There’s a ton of puzzles to solve, but even if you’re not very good at logic puzzle games, you’ll probably do just fine here. The solutions are easier to find thanks to a mostly linear path – with non-linearity allowing you to soak in the sights and sounds via a bench, or do nice little things like help a turtle get back in the water, reunite lost loves, or watch a shooting star fall from the sky. This game is full of serene moments, but also has some intense ones – like the glider rider shown off in the E3 trailer, or a later rowboat area where you have to navigate the waters while avoiding sharks. Sadly, neither brother had their Bat shark-repellent spray handy and you have to rely on paying attention to their position under the water to survive. While there’s nothing quite that silly in the game, you will get a chuckle later on using snowmen as cover in a stealth section – it’s easily the funniest stealth mission in years.


I loved everything about the gameplay and overall narrative of Brothers except for its few rough edges. There are some animation hitches every now and then where you’ll almost teleport on-screen and while it’s not a huge deal, it does take you out of the in-game world for a bit. The same goes for a glitch I and others have experienced in the second chapter that requires either a chapter restart or just resuming from a checkpoint. Fortunately, I was able to do the latter and it only took me a few minutes to get back to where I was.


This tale of two brothers looks stunning thanks to a cinematic viewpoint being emphasized at all times and impressive lighting effects being used throughout the adventure. Character models are a bit simplistic-looking, but that style works pretty well since they still convey emotion. The environments look really good except for some really thin-looking leaves that don’t quite fit in with the rest of the in-game world very well. Animation is beautiful, and like Journey, little things like pained movements are nice and smooth.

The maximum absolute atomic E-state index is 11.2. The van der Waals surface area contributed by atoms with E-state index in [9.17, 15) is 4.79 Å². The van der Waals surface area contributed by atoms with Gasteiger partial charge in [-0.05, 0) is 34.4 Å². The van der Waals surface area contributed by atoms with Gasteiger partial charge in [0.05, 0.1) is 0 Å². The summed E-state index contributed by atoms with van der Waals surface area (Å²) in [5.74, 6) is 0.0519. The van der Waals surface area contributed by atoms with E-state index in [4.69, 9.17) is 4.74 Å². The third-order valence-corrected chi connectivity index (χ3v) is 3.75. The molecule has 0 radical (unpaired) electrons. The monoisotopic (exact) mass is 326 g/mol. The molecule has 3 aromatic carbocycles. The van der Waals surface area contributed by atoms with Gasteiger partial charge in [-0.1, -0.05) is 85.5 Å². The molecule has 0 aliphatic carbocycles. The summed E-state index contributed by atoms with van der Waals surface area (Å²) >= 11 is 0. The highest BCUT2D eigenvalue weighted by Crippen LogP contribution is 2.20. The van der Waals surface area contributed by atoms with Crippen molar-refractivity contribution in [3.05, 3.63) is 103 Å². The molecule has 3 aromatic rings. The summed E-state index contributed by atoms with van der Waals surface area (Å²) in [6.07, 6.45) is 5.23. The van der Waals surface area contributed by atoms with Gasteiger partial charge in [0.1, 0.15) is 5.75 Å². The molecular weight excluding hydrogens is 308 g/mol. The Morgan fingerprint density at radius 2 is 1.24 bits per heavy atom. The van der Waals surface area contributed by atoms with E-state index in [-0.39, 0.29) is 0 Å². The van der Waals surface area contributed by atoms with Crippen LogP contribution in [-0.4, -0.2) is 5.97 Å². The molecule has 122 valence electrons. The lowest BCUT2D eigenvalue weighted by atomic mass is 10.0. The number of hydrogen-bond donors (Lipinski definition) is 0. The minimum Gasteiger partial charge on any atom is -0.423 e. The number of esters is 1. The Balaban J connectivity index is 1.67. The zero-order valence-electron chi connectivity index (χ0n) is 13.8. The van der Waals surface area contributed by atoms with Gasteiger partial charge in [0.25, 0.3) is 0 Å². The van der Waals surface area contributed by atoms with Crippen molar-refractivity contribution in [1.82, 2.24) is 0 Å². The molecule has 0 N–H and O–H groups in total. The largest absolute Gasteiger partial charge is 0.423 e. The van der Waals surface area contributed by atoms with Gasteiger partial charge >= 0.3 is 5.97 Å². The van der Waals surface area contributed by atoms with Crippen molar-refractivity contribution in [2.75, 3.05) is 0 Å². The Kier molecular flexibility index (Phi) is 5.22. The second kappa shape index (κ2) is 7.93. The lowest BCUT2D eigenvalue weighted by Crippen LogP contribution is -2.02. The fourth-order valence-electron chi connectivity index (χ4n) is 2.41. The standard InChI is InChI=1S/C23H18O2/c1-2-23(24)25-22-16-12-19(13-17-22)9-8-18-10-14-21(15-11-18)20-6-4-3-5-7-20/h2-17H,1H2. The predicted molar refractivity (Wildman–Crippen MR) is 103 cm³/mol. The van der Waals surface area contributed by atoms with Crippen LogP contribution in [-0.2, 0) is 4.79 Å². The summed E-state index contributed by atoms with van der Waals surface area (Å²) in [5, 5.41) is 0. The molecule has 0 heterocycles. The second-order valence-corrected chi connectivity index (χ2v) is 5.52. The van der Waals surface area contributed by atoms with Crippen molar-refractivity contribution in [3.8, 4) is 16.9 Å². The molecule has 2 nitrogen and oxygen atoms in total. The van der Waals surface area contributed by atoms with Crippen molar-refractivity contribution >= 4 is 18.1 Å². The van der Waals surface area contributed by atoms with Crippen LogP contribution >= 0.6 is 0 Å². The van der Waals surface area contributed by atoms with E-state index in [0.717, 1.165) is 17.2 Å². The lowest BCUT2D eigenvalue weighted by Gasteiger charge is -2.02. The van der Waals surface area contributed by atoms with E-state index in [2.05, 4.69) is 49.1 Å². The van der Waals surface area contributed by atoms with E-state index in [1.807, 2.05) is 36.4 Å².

The soundtrack is full of beautiful songs, much like Journey. You’ll want to listen to at least a few songs, including the end credits one, after playing. Sadly, I don’t think the OST can be purchased yet, so be on the lookout for that and pick it up if it becomes available. The in-game language is gibberish, but works at conveying panic, sadness, and happiness quite well. Sound effects like jumping into dirt or turning a gear sound realistic and help absorb you into the world.


Brothers: A Tale of Two Sons is an outstanding game that should be played by anyone who loved Journey, or has a thirst for storytelling in gaming that lets the player fill in some blanks and interpret things as they so desire. Like that game, this isn’t very long – it probably won’t take you more than three hours to beat, but it’s quite replayable. A lot of little scenarios can unfold in alternate playthroughs that you could easily miss the first time through if you’re rushing. The lack of filler makes it fun to go through the first time, while the visuals will amaze you and the music move you. It’s an incredible game well-worth its $15 asking price on any platform you desire – although the symmetrical sticks of the PS3 may be a bit easier to get used to than the 360’s design.




Reviewed By: Jeremy Peeples
Publisher: 505 Games
Rating: 94%

This review is based on a digital copy of Brothers: A Tale of Two Sons for the PlayStation 3 provided by 505 Games.